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Bloody Poetry, Jermyn Street Theatre | reviews, news & interviews

Bloody Poetry, Jermyn Street Theatre

Bloody Poetry, Jermyn Street Theatre

Revival telling one of English Romanticism's greatest stories is a perfect evening

An extravagant experiment in living: Percy Bysshe Shelley and his girls

In opening words cited in the programme for Primavera’s new production of Howard Brenton’s Bloody Poetry (1984) the playwright states he wanted to remind people of “England’s radical, republican tradition” as “Thatcher set about shredding it”. So he chose to dramatise sections of the lives of Lord Byron and Percy Bysshe Shelley in self-exile, post-Waterloo, in Switzerland and Italy. It was an odd choice.

The result was a play about poetry, dreams, idealism and personal depravity, not politics or public radicalism, or anything that engaged with early-1980s Britain. Byron and Shelley – along with the woman, Mary Godwin, who became Shelley’s wife and author of a book, Frankenstein, more widely read (unfairly) than either Don Juan and Prometheus Unbound – were utterly dislocated from the English polity.

At the height of their creativity, between 1816 and the early 1820s the poets were living out the extraordinary psychodramas, the erotic overreachings, the fervid impulses of metaphor, playing inside their heads. Brenton believes himself to be a political writer. Here he isn’t. This isn’t a political story. What he is wonderful at is catching the dynamics of character among and the rapid interchange of wit and desire between four of the most irresistible vagrants of English Romanticism; the two poets, Mary and the long-suffering Claire Clairmont, who slept with both lord (siring their child Allegra) and younger visionary.

I worried that the play would be all blustery melodrama and cod libertinism, but I worried in vain

This revival at the tiny Jermyn Street Theatre is full of light and life, and has had foisted upon it no pretence of relevance or topicality. It is exquisitely costumed by Emily Stuart, in pitch-perfect period dresses for the women and Beau Brummell finery for the men (appropriately for the street in which stands yards from the theatre a statue of the Regency pioneer). I worried that the play – which I did not see 28 years ago – would be all blustery melodrama and cod libertinism, but I worried in vain.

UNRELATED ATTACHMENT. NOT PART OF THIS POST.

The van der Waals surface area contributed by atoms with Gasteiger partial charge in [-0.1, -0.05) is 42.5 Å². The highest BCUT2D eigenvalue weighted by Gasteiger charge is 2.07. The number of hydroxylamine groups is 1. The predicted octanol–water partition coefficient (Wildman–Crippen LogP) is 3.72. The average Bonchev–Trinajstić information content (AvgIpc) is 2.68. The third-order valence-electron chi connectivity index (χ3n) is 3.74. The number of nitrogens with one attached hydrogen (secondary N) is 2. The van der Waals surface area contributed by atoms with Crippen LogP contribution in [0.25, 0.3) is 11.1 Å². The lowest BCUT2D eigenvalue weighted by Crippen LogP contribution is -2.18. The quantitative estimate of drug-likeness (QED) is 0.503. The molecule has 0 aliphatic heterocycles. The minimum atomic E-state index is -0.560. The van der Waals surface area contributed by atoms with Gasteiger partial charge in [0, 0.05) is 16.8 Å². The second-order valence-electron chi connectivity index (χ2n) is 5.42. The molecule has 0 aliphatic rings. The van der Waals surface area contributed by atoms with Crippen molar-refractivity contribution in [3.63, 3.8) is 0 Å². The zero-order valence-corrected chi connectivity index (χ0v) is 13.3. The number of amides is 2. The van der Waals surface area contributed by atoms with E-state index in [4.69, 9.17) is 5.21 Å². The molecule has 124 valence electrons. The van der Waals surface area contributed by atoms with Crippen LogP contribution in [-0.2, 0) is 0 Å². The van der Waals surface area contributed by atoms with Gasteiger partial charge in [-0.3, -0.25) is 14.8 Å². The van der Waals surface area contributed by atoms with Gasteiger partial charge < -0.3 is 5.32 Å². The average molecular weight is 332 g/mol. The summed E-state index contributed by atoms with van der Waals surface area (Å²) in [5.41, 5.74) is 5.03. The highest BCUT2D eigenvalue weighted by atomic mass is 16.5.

While Brenton’s text can sometimes feel overstretched and self-congratulatory, the essential data is marvellously there (gleaned it seems from Richard Holmes’s peerless 1974 biography of Shelley, The Pursuit): the unlikely meeting of minds on Lake Geneva between Shelley and Byron; the carefree conviction with which Mary went along with Shelley’s extravagantly irresponsible experiment in living, but also her toughness of mind and robustness of heart; the deaths of three of their children (actually just one reported in this play); the cynicism, alcoholism and athletic practicality of Byron; Claire’s charm and altruism.

 

Proceedings in Jermyn Street are unquestionably dominated by David Sturzaker. If Byron roared and swore in the richest of Queen’s (to be chronological King’s) English, and swaggered and – subtly, here – limped as Sturzaker does, then the resurrection of one of English literature’s most complex figures is uncannily complete; so are the curls and receding hairline. If he didn’t, it’s a bloody fine performance. Shelley is harder to impersonate but an incredibly young Joe Bannister, down from Cambridge last year, plays yearning, passionate intensity and physical maladroitness very well.

Rhiannon Sommers’ performance as Mary is supremely intelligent. With, again, fullness of voice and elegant self-control she understands how a certain feminine discipline can and here has to temper the imaginative teeterings of two writers slightly out of control. As Claire, Joanna Christie gets the best frocks, and plays the part of eager interloper and discarded victim with warmth and pathos. The thankless role of Polidori, Byron’s despised doctor, is taken on the chin with humour by Nick Trumble, while Emily Glenister shimmers as the ghost of Shelley’s drowned wife Harriet and will have bigger parts ahead of her. Directed deftly but generously by Tom Littler this exemplary cast offers in intimate space a gem of an evening.

  • Bloody Poetry at the Jermyn Street Theatre until 25 February

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